As for the “make a phone call,” let me tell you a story. When I was an editor, I specified no phone calls. So on the rare occasion that someone did call to follow up, what I would do is chat with them amiably and then when I was off the phone I would go and find their submission and stuff it into the SASE and send it back unread. Because they failed. You must follow directions. That’s why they’re called “directions.” I had and most editors have hundreds of submissions from people who have followed directions. All of them deserve more consideration than someone who can’t or won’t.
Both of these examples of “advice” go to the heart of why much of Pierce’s advice is rotten: It’s not actual advice, it’s a list of tricks designed to game the system — to cheat your way through. Well, as a writer, here’s the thing to know about the editorial submission system: It’s not designed for you. It’s designed for the editors, to make their jobs easier. Is it fair? No, but so what? The editors are the gateways to money and publication. It’s their ball, bat and field. They set the rules, and if you want to play, you have to play by their rules. It’s simple.
Every attempt you make to game the system makes the editor’s job harder. In the entire history of the world, no one has ever wanted to work with someone who makes their job harder. Sometimes they will, if the reward is substantial enough. But in the case of writing, you gotta remember: It’s a buyer’s market. Sure, you’re brilliant. But there’s a guy over here who is brilliant and who doesn’t make the editor’s job harder. Guess which one the editor is going to go with.
Here’s how I would write a cover letter for a manuscript. Assume, please, that usual addresses and contact information are attached, and that I have done the research to know the name of the editor and the submission policy (which in this case we can assume has said to send the entire manuscript):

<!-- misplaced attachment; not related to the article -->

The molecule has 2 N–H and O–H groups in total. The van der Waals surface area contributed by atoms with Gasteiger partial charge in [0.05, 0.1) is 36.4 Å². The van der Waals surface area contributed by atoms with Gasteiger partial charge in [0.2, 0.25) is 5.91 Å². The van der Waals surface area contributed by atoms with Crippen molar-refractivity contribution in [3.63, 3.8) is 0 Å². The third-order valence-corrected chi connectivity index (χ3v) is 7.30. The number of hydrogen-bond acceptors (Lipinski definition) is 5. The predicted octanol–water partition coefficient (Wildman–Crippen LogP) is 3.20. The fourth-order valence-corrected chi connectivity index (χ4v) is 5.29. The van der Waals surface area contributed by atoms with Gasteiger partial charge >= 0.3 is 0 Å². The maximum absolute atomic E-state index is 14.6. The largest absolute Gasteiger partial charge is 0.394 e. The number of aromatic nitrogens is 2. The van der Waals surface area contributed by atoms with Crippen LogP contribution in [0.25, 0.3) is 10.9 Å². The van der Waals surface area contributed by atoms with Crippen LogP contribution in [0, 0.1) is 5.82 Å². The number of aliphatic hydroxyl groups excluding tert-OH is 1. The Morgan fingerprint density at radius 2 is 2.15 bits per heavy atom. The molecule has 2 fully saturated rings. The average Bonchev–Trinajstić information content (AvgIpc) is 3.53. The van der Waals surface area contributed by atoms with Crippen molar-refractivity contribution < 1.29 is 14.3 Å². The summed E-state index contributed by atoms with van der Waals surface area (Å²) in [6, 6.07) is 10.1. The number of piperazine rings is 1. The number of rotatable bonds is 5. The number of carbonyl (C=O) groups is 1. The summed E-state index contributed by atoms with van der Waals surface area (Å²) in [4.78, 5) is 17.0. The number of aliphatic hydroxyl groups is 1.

Dear [Editor’s Name]:
Hi there. I’m John Scalzi. Enclosed you’ll find the manuscript for [name of book], a novel. It is approximately 98,000 words. I’ve also included a chapter synopsis.
I’m a full-time writer and author of fiction and non-fiction books. My most recent novels are Old Man’s War (Tor Books, 2004) and The Android’s Dream (Tor, 2005).
I’ve enclosed an SASE for your comments. Please feel free to recycle the manuscript.
And that’s pretty much it. I’m a big believer that the cover letter exists to present minimal factual information that doesn’t go out of its way to prejudice the reader concerning the actual manuscript. It says who I am, what I’ve sent, my relevant track record, and how to get hold of me. That’s all it needs to do.
What if I didn’t have previous publication? I imagine I’d say “this is my first novel” and be done with it. Lying won’t do me any good (see above) and if it does turn out to be good enough to be published, wouldn’t I be covered in the glory of hitting one out of the park the very first time? There’s no shame in admitting you’re starting out.
Don’t lie. Don’t be tricksy. And for God’s sake don’t make an editor’s job harder. Be confident that your writing stands on its own merits. Ultimately, if you lie in your cover letter, what you’re really saying is that what you’ve written isn’t good enough to make it on its own. It’s a bad message to send to editors. It’s a bad message to send to yourself.
And another editor weighs in
Put in a separate entry to get the trackback right. John Scalzi further explains why Pierce’s advice overall is very very bad, from the perspective of both an editor and